Tuesday, October 19, 2010

Uncharted (Part 3 of 4)

Her porcelain face twisted into a nightmare. That smooth flesh looked ripped from her skull. Her dress was torn and tattered. I could make out leaves and twigs in her tangled hair. Where once she had been silvery light, she was replaced with shades of grey and darkness.

I did the one thing that made sense to do: I ran.


The night air was frigid and harsh in my lungs, but I ran; harder than I’ve ever run with a nightmare on my heels and no idea what lie ahead of me. It didn’t matter. Nothing could be worse than that freezing pond, that eerie light and nothing could be worse than her.

If I’d had breath left to call for Connor or Trent or Luke, I’d have yelled every step of the way. I hoped they were at the car. I hoped I was heading for the car because useless and horrible as it was with Mason’s body stuck inside, it was my only point of reference in this place.

With every step, I focused on two words: Get out. Get out. Get out. Branches and saplings, too small to see in the dark, slapped against me. They snatched at my skin, stinging my arms, my face, my legs. I stumbled and felt pain snap through my hand like fire, but I didn’t stop. I ran to the refrain on endless repeat in my mind: Get out. Get out. Come back.

I ran until my limbs were warm and the pain in my lungs was a distant, beautiful burn and I knew I’d be able to run forever if I needed to. It was the moment I craved on the court because it was the moment I knew I’d become unstoppable. I’d be able to go until the final buzzer sounded and it didn’t matter how good the other team was, I was in the zone and nothing was so exciting and so relaxing as being in that place of knowing that your body knew what to do before you did.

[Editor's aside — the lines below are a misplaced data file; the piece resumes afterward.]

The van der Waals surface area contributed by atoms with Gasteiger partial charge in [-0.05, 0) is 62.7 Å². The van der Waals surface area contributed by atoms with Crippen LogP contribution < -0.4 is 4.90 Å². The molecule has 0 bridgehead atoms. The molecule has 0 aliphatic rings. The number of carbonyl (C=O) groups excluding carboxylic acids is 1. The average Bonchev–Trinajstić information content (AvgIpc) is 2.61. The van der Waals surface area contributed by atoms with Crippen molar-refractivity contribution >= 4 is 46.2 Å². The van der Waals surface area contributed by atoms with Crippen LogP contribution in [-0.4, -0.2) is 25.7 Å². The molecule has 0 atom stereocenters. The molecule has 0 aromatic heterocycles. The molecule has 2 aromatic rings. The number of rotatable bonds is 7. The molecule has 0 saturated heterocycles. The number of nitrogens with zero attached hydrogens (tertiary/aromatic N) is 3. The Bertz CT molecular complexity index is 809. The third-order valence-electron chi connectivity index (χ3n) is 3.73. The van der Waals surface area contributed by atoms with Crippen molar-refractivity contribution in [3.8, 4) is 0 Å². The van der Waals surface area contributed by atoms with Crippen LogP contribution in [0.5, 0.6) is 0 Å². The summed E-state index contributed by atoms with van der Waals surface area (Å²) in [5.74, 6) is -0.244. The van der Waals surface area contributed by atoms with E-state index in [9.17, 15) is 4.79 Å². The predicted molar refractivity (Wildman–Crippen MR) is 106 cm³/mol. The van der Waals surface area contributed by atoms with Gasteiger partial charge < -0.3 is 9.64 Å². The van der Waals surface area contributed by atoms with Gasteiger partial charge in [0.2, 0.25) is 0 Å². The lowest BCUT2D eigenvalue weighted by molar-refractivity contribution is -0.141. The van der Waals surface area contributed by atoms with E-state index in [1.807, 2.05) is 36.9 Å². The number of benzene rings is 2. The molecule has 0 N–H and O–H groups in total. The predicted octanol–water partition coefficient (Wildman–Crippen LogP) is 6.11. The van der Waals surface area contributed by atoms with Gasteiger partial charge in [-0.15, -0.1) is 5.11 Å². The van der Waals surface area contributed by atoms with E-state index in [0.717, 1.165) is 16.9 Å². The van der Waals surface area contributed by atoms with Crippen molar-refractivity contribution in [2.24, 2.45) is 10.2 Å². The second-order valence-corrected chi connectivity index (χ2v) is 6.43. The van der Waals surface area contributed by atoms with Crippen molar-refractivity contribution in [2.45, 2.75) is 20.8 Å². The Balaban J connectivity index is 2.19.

Come back. Come back. Come back.

With some space between me and the pond and no sound of being pursued, the forest seemed less dense than before, less dark and ominous and I moved through it with all the ease of a good offensive play. The air, though still cold, was sweet and didn’t burn my throat as it had. Still no sign of my friends or the crash, so I kept running.

I ran until the ground became soft and I found myself again standing at the edge of a pond. The same pond I’d been racing to escape with that same light hanging in the mist above it. My forgotten panic reasserted itself full force and I felt all my limbs fill with spiders and jelly. I wasn’t sure I could run again – not that it would do any good – and cast around for any sign of that woman.

It took a second for me to recognize that the shape crouched by the bank five feet to my left, was a person. Light glinted off dust colored hair and the shoulders were angular and wide. Strong as he was, his letterman jacket always made him look scrawny.

“Connor!” My shoes slipped in the mud as I sprinted to his side. His shoulder rolled beneath my grip, soft as dough. “Connor, what are you doing? We have to get out of here.”

He didn’t look up at me. His eyes remained fixed on the water; wide and confused, like he’d just dropped his cell phone in the toilet.

“It’s Trent. He found the way out.” One hand stretched toward the still water. “She showed him the way out.”

I was pretty sure I didn’t want to know what he was staring at, but I turned my head anyway. I didn’t see it at first. The water was so flat and dark that all I saw was black until Connor’s fingers broke the surface and made three little holes my eyes could follow. And there, just beneath his fingertips, were Trent’s eyes – unmistakably huge and dark – looking right back up at Connor.

“Let’s go,” Connor said as if we were deciding to go to a party.